I would suggest double checking the wiring on the comparator circuit, or even just try swapping the connections to the inputs. If the hall effect sensor output and the trim pot are wired backwards, the comparator might be sending current opposite of what you want.

          It's also possible that the inductor is wired backwards and repelling instead of attracting the magnet. The last thing I would suggest trying is I noticed that with some of my stronger magnets, the magnetic field might be too strong. You could also try replacing the SS494 (+/- 42mT) with the SS496 (+/- 84mT)

          • Member #1567275 / about 4 years ago / 1

            i use a tiny neodymium magnet, 3x12mm. the inductor is really hot, but the magnetic field is really weak. i only feel a vibration coming out from the inductor. the inductor is really hot even though b

            • Alex the Giant / about 4 years ago / 1

              Do you have a link to the inductor you're using?

              • Member #1567275 / about 4 years ago / 1

                https://images.app.goo.gl/1eWBwa143gdrzjnFA inductor is like that

                • Alex the Giant / about 4 years ago / 1

                  Ah ok, the inductor is the issue. When you pass current through a wire, it generates a magnetic field, the more current you can pass through the wire, the stronger the magnetic field will be. That inductor you linked has a current rating of 0.3A, and the inductor I linked has a continuous current rating of 3.6A. Here's a link to the inductor I used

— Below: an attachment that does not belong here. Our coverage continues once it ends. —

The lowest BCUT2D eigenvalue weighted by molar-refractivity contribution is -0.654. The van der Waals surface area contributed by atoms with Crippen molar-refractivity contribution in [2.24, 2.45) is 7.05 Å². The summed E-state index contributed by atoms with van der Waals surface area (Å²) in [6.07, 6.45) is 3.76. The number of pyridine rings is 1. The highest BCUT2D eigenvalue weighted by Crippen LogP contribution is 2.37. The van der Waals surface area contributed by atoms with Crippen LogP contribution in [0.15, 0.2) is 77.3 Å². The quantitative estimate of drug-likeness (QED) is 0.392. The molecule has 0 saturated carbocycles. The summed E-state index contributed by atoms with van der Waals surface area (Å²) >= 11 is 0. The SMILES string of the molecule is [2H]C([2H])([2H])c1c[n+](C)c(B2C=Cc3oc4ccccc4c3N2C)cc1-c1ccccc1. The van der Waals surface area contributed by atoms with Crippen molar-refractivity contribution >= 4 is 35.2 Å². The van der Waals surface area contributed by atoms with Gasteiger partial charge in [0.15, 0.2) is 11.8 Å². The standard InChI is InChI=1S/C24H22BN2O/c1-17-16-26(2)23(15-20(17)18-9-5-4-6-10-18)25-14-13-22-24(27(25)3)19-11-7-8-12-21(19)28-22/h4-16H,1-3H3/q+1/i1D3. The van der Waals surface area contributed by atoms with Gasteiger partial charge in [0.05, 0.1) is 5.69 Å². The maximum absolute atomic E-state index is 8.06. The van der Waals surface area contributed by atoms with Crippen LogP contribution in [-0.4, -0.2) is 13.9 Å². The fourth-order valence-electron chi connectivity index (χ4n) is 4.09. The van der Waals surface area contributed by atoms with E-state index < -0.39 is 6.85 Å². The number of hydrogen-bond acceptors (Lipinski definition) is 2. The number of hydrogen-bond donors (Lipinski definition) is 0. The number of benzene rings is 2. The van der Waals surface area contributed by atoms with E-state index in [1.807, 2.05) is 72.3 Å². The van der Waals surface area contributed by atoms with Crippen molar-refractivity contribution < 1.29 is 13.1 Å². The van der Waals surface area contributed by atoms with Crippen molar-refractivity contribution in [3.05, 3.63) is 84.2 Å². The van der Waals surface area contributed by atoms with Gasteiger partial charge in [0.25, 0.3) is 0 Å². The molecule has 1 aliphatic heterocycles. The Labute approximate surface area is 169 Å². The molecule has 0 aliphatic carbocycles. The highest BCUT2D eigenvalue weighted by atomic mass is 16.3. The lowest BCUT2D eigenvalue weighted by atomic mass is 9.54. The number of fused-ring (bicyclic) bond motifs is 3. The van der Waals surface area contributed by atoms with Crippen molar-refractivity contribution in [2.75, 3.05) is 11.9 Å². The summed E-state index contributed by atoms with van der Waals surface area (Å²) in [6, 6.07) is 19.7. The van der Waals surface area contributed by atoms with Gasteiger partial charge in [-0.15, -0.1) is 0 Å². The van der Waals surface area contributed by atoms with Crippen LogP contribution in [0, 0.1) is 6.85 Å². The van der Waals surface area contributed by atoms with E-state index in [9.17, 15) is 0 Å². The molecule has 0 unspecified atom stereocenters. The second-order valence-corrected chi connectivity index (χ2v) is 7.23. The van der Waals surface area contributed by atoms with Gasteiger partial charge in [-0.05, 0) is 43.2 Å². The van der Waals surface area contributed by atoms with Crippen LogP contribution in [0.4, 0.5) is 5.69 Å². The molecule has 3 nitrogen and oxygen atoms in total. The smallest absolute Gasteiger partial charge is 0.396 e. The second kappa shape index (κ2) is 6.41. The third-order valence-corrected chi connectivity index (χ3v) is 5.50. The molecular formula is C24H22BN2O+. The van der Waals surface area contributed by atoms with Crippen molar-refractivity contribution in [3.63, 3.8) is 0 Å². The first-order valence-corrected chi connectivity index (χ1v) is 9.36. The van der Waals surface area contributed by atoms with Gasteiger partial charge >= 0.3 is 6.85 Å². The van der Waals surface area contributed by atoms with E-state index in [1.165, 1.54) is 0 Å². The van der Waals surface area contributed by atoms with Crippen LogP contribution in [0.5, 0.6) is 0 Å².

• Member #1567275 / about 4 years ago / 1

                    since it's hard to find the exact specs of inductor here, can i use a toroid inductor? https://www.bukalapak.com/p/elektronik/komponen-elektronik/84bjmh-jual-induktor-ring-coil-470-uh-3a

  • Member #1563144 / about 4 years ago * / 1

    Nice blog! How much resistance do I need for an LED? and one more thing can you give me the Tips to reduce the electricity bills.

    • Alex the Giant / about 4 years ago / 2

      The LED is rated at 3W and the received power is about 136mW, so there's no need for a current limiting resistor. Best tip to reduce electricity bills I have is to use less electricity, and thus your bill will be lower :P

  • Member #537384 / about 4 years ago / 1

    Could these be made larger? Say, outdoor porch light size?

    • Alex the Giant / about 4 years ago / 1

      I don't see why not, but from a practical side, if the light falls it's probably going to break the LED. The levitation driver could be modified to cut the current of the inductor until the magnets are in range again, but currently if the magnets fall, the current stays on to the inductor to try and pull the magnets up which draws a bunch of power and even with the small-ish inductor, it gets pretty hot with full current.